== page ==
On the metre of Anacreont. 19W.
An. 19 has a metrical form which is quite peculiar and anomalous if compared either with hemiambics or with anaclastic ionic dimeters (anacreontics), i.e. the metres of all the other Anacreontea.
This metre, [Greek Text Omitted], remains unchanged in each of the poem's nine lines, and in current descriptions it is considered a pherecratean,(1) which is thought to have been felt by the ancient author as assimilable either to a pure ionic dimeter with contraction of the biceps in the first foot (there is but a single sure instance of this kind in the Anacreontea: 44.2; in 52A.3 either the text is corrupt or prosody is faulty),(2) or to a hemiambic with anaclasis giving a trochaic second foot.(3) The second interpretation seems more plausible, because 'pherecratean' hemiambics are more numerous in the Anacreontea,(4) but these instances also are lines where the structure in question originates as the isolated and accidental outcome of anaclasis.
Therefore the stichic fixity of the metric form [Greek Text Omitted] in An. 19 continues to be problematic, all the more since it is absolutely invariable, and even avoids any of the rational or irrational substitutions which are common both in the hemiambic and in the anacreontic Anacreontea (and also in the 'pherecratean' hemiambics quoted above, n. 4).(5)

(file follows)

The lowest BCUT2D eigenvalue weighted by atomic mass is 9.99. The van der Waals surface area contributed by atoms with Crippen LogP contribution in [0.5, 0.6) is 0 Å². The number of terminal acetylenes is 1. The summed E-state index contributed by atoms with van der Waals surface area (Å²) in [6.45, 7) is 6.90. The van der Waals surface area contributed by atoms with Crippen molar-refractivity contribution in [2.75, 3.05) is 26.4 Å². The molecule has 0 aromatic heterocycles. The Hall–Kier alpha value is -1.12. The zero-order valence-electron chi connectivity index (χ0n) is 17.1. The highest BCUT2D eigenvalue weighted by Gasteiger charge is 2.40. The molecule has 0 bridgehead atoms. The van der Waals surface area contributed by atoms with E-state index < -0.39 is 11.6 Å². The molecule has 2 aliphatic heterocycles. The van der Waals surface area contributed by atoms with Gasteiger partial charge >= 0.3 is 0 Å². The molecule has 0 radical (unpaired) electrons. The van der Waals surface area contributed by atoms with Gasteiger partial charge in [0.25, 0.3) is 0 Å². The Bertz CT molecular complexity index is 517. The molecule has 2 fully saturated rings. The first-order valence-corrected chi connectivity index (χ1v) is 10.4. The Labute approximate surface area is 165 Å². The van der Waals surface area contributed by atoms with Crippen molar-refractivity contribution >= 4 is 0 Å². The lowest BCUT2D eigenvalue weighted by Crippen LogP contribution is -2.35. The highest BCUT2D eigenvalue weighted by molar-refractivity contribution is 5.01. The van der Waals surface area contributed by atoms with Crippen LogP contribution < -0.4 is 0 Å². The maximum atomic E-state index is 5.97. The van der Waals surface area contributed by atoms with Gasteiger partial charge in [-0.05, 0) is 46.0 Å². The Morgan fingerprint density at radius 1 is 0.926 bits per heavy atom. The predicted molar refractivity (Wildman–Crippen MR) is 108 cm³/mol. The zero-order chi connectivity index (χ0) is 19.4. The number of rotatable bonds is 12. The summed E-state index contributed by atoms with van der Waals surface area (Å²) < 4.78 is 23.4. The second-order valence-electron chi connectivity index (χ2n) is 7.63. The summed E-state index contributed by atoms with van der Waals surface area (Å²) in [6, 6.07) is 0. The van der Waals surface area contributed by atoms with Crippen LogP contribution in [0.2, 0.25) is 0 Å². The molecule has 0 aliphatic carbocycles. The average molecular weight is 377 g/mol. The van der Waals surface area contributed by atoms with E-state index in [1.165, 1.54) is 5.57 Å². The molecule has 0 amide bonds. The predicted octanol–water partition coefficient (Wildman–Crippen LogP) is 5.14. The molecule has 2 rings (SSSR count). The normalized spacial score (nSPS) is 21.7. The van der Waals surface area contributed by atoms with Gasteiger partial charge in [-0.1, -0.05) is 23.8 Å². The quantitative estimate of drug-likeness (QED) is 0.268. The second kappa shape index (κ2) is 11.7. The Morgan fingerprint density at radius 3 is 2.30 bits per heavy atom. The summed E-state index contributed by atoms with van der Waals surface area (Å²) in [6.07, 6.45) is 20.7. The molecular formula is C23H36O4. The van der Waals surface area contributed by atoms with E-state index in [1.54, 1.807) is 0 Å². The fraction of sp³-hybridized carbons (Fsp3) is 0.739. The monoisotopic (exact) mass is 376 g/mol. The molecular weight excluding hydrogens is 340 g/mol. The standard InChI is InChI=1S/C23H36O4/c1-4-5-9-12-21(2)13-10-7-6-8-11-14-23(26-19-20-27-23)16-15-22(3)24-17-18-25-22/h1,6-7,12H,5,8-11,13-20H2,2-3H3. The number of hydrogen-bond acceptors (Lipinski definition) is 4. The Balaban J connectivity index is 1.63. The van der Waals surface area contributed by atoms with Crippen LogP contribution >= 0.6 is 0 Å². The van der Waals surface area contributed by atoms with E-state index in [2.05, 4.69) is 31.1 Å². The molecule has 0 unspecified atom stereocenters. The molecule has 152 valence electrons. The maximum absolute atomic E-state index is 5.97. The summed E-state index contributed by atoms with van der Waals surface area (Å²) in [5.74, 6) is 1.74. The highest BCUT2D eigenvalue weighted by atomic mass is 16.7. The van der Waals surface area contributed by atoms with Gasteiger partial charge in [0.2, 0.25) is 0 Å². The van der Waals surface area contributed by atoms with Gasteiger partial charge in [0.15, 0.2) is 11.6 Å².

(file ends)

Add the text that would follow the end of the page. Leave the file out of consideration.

Such a strict fixity hardly leaves room for doubt that we are dealing with a deliberate metrical choice. So why this metre? Nothing prevents us from supposing that either some unknown reason or a mere arbitrary act led the author of An. 19 to extend to the whole poem a metrical structure, the 'pherecratean' hemiambic, which he had found here and there in previous Anacreontea as isolated results of anaclasis and substitutions.(6) Nevertheless I think this metrical choice may be accounted for in a more satisfactory way.
As far as I know nobody has noticed the perfect metrical and lexical identity (apart from dialectal details) which joins [Greek Text Omitted], the incipit of An. 19 (a micro-epyllion about Eros), to [Greek Text Omitted], the first hemistich (a feminine hemiepes) of a hexametrical incipit in Bion 9 Gow (also an epyllion about Eros) and finally to [Greek Text Omitted] in Call. Ep. 46.3 Pfeiffer = 1049 Gow-Page (AP 12.150.3), a first hemistich which neither was an incipit nor concerned the god, but may have influenced Bion, though the high frequency in the hexameter of word shapes: [Greek Text Omitted] and [Greek Text Omitted] must not be forgotten. Besides, both An. 19 and Bion 9 fall into a group of short hexametrical stories on 'XY and Eros...' which begin with the same metric and semantic structure, i.e. a feminine hemiepes ([Greek Text Omitted]), where the first word is the name of Eros' deuteragonist: 'XY [Greek Text Omitted]': the instances we know in addition to Bion 9 and An. 19 are Mosch. 1. 1 Gow = adesp. AP 14.3.1 'A [Greek Text Omitted], which may have been an imitative pair, just as I suppose Bion 9 and An. 19 are.